Thu 22 Mar 2007
I would vote for Ron Paul in a heartbeat against almost any conceivable opponent, which makes this all the more disheartening:
We’re often reminded that America is a nation of immigrants, implying that we’re coldhearted to restrict immigration in any way. But the new Americans reaching our shores in the late 1800s and early 1900s were legal immigrants. In many cases they had no chance of returning home again. They maintained their various ethnic and cultural identities, but they also learned English and embraced their new nationality.
Today, the overwhelming majority of Americans – including immigrants – want immigration reduced, not expanded. The economic, cultural, and political situation was very different 100 years ago…
We must reject amnesty for illegal immigrants in any form. We cannot continue to reward lawbreakers and expect things to get better. If we reward millions who came here illegally, surely millions more will follow suit. Ten years from now we will be in the same position, with a whole new generation of lawbreakers seeking amnesty.
Amnesty also insults legal immigrants, who face years of paperwork and long waits to earn precious American citizenship.
The whole essay is an exercize in question begging. Paul tells us that we must restrict immigration because illegal immigrants are lawbreakers, and the whole essay simply presents variations on this basis theme. The reason that all those 19th-century immigrants were legal immigrants is because we had much less restrictive immigration laws. Likewise, the argument about “insulting legal immigrants” presumes there’s something sacred about our immigration laws. If restricting immigration was a dumb idea to start with, it doesn’t “insult” anyone to liberalize them, any more than tax simplification “insults” those who had successfully navigated the previous, Byzantine tax code.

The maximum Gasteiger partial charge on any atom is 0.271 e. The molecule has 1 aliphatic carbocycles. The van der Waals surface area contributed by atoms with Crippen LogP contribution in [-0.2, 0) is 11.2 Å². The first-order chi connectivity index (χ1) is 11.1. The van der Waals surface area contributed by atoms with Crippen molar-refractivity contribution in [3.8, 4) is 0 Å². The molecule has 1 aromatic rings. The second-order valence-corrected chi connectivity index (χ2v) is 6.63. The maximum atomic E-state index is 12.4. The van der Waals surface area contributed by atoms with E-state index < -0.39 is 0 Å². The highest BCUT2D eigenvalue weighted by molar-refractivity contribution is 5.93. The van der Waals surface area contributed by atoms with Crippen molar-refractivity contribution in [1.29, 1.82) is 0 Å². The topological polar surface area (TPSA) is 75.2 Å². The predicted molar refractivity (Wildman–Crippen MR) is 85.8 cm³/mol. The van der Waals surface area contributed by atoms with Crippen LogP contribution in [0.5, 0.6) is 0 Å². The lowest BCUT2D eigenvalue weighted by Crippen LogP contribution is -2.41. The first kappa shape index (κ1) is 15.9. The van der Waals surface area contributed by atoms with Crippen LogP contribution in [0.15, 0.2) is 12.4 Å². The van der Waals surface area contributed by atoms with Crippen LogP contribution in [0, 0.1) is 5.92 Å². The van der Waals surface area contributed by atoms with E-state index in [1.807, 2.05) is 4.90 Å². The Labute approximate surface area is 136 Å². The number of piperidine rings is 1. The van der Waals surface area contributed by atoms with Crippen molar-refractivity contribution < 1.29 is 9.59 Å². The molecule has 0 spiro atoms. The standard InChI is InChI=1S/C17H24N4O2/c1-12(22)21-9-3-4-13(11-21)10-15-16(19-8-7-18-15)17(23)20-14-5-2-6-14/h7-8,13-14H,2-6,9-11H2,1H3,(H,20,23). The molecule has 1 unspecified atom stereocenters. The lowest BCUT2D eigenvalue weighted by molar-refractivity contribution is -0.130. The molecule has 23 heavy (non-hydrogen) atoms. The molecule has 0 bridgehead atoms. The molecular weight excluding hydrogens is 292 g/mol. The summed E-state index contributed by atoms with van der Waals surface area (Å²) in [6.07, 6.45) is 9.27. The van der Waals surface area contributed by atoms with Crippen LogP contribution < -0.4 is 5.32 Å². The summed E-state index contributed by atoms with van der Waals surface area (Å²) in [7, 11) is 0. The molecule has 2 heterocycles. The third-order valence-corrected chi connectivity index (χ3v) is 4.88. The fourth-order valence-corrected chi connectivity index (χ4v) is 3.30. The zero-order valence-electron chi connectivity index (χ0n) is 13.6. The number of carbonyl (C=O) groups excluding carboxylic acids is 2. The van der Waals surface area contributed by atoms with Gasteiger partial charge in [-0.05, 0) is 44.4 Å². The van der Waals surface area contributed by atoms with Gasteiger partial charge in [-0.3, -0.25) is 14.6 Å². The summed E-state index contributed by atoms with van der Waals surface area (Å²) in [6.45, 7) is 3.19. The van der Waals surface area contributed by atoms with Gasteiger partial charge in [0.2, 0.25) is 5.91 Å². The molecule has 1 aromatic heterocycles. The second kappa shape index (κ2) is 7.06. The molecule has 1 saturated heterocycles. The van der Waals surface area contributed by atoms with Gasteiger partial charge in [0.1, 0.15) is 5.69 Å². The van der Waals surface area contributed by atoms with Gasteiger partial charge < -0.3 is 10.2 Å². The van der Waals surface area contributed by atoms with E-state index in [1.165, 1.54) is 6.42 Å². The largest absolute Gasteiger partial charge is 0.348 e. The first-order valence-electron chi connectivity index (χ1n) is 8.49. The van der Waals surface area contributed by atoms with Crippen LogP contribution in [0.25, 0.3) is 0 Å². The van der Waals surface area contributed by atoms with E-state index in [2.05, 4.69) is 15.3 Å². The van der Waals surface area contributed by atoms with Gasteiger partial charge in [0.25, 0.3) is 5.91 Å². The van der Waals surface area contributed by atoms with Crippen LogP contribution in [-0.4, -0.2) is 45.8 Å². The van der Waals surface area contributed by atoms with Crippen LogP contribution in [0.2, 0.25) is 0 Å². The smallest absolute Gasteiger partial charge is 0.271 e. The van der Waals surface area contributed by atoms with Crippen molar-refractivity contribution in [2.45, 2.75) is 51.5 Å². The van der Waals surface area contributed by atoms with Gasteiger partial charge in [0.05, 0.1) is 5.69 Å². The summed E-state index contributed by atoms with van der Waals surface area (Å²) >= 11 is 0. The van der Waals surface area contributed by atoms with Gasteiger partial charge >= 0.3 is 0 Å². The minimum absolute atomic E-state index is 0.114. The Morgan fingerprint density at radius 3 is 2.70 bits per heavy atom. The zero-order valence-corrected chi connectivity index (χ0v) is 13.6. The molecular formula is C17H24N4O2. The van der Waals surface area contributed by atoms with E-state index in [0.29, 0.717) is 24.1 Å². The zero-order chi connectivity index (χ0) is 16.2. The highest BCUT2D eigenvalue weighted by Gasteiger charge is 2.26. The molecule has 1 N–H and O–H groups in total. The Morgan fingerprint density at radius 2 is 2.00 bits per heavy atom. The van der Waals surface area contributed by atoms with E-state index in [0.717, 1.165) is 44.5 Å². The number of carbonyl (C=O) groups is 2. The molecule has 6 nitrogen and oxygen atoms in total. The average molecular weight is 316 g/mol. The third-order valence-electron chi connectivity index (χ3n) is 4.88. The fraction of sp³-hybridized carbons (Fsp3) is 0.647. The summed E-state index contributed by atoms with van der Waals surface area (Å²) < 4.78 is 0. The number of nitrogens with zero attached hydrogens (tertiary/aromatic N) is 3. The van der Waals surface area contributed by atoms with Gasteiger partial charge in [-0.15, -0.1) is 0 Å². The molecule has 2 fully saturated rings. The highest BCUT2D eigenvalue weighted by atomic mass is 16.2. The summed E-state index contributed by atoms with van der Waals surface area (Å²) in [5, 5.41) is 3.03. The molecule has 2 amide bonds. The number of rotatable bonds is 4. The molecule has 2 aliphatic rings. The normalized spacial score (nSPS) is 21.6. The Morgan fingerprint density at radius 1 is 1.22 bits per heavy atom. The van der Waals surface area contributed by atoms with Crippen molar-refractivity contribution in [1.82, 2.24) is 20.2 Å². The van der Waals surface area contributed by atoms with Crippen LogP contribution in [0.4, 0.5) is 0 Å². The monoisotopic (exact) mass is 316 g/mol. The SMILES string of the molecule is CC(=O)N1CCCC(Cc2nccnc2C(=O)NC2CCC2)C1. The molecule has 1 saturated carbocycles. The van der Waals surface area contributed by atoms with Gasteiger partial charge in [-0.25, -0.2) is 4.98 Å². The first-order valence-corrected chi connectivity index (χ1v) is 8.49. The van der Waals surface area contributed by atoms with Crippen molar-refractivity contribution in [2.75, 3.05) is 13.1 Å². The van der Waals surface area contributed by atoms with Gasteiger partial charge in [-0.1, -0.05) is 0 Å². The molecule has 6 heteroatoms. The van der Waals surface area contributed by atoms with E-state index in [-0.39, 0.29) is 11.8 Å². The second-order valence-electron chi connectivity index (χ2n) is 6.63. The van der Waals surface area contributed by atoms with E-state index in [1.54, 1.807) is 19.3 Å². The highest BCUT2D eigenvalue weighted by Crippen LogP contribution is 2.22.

The essay reflects an underlying attitude toward immigrants that I find simply baffling. Paul writes that “Americans are happy to welcome those who wish to come here and build a better life for themselves, but we rightfully expect immigrants to show loyalty and attempt to assimilate themselves culturally.” Maybe more immigrants would do that if our laws didn’t encourage them to live in the shadows. The problem isn’t that immigrants lack loyalty or an interest in citizenship. The problem is that under our immigration laws, millions of people can’t become citizens no matter what they do. It should hardly surprise us that—with all options for legal assimilation closed to them—some of them choose to break the law.